Half of 18 to 24-year-olds believe they have become more risk-averse when making financial or investment decisions since the start of the pandemic, according to a survey.
FJP Investment found 52 per cent of the youngest investors polled said they were more risk-averse, compared with 39 per cent of 35 to 54-year-olds, and 44 per cent of those aged 55 or older.
Half of 18 to 34-year-olds said they had paused on making any major financial or investment decisions in the past 12 months, with 37 per cent of 35 to 54-year-olds and 41 per cent of over 55s agreeing.
The survey was carried out by Opinium on behalf of FJP Investment between April 27 and May 17, and questioned 2,000 UK adults.
When broken down by gender, 46 per cent of women said they had become more risk-averse in the past year, compared with 43 per cent of men.
Jamie Johnson, chief executive of FJP Investment, said: “In the midst of the pandemic, it is clear that a prevailing sentiment of risk aversion has set in among investors, which has only been exacerbated by further uncertainty in the build-up to and fallout from Brexit.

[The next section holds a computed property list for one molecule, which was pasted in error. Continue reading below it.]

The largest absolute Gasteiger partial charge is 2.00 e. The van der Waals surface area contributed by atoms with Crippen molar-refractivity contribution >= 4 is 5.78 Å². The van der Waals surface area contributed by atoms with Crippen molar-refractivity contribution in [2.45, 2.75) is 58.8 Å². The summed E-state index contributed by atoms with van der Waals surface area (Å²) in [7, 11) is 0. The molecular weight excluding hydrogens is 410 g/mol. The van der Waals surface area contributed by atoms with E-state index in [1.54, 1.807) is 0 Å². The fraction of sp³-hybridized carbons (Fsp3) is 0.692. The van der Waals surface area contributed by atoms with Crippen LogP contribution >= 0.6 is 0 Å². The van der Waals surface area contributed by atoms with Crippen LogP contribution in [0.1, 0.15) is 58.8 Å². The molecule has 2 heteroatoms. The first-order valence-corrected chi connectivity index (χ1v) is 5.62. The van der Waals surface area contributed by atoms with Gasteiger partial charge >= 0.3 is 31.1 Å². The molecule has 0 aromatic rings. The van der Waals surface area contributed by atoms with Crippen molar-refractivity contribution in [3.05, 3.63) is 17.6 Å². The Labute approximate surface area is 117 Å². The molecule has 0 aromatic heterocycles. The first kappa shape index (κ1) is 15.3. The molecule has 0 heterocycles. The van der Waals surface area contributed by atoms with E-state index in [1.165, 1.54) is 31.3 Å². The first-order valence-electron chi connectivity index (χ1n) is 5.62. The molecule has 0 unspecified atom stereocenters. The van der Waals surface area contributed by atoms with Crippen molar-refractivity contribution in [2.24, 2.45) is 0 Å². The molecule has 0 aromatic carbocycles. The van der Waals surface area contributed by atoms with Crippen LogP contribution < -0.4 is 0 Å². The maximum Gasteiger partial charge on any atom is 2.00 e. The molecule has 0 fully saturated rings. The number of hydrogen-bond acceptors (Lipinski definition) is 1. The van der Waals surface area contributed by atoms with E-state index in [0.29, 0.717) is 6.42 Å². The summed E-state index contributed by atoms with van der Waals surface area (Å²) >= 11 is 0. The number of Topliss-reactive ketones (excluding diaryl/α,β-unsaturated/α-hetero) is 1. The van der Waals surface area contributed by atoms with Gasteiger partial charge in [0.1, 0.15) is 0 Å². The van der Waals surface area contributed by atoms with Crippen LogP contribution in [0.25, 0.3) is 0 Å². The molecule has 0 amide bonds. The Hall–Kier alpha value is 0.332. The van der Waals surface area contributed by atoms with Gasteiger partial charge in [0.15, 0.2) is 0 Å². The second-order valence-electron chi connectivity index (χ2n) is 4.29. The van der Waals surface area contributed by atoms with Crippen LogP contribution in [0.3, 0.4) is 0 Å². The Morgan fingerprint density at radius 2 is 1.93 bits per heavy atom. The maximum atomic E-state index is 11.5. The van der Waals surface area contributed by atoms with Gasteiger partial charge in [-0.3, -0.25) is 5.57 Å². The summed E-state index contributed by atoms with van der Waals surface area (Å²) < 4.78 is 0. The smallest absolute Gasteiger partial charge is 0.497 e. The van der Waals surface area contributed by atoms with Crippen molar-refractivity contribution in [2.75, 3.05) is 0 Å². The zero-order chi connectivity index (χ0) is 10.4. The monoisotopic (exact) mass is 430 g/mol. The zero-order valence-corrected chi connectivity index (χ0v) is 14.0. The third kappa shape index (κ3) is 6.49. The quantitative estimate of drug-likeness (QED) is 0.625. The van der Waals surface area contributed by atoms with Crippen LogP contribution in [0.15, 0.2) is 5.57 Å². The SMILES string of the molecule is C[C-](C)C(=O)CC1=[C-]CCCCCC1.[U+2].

“Combined, these factors have led to a state of inertia, with investors holding fire on making any major financial decisions – indeed, many are more comfortable leaving money in savings at present, despite record-low interest rates.
“It will be fascinating to watch how, as lockdown measures are fully lifted, investors spark back into life – I expect pent-up demand and savings to be released, resulting in a flurry of investment activity in the second half of 2021.”
The survey found those with an investment portfolio of between £150,000 to £300,000 were most likely to say their aversion to risk had increased during the pandemic, with 57 per cent agreeing.
Those least likely to have become more risk averse were those with a portfolio value of £75,000 to £150,000, with 37 per cent saying they had become less tolerant of risk.
Richard Ellis, financial planner at Ellis Davies, said that many investors have been tempted to make financial decisions driven by emotion during the pandemic.
“People don't make good decisions that are emotionally driven, when they're in emotionally vulnerable circumstances,” he said.
“I’ve witnessed in the past 12 months people with money invested in line with their objectives, and we’ve explained the risk to them and they understand. All of a sudden, they go through some emotional stresses and strains and it's almost as if all of the logic that's gone beforehand goes out the window.”
He said during the pandemic everyone was in a vulnerable situation.
He added: “A big part of what we do as advisers is to try and protect people, often from themselves, whether that's investing in scams or making bad [financial] decisions.”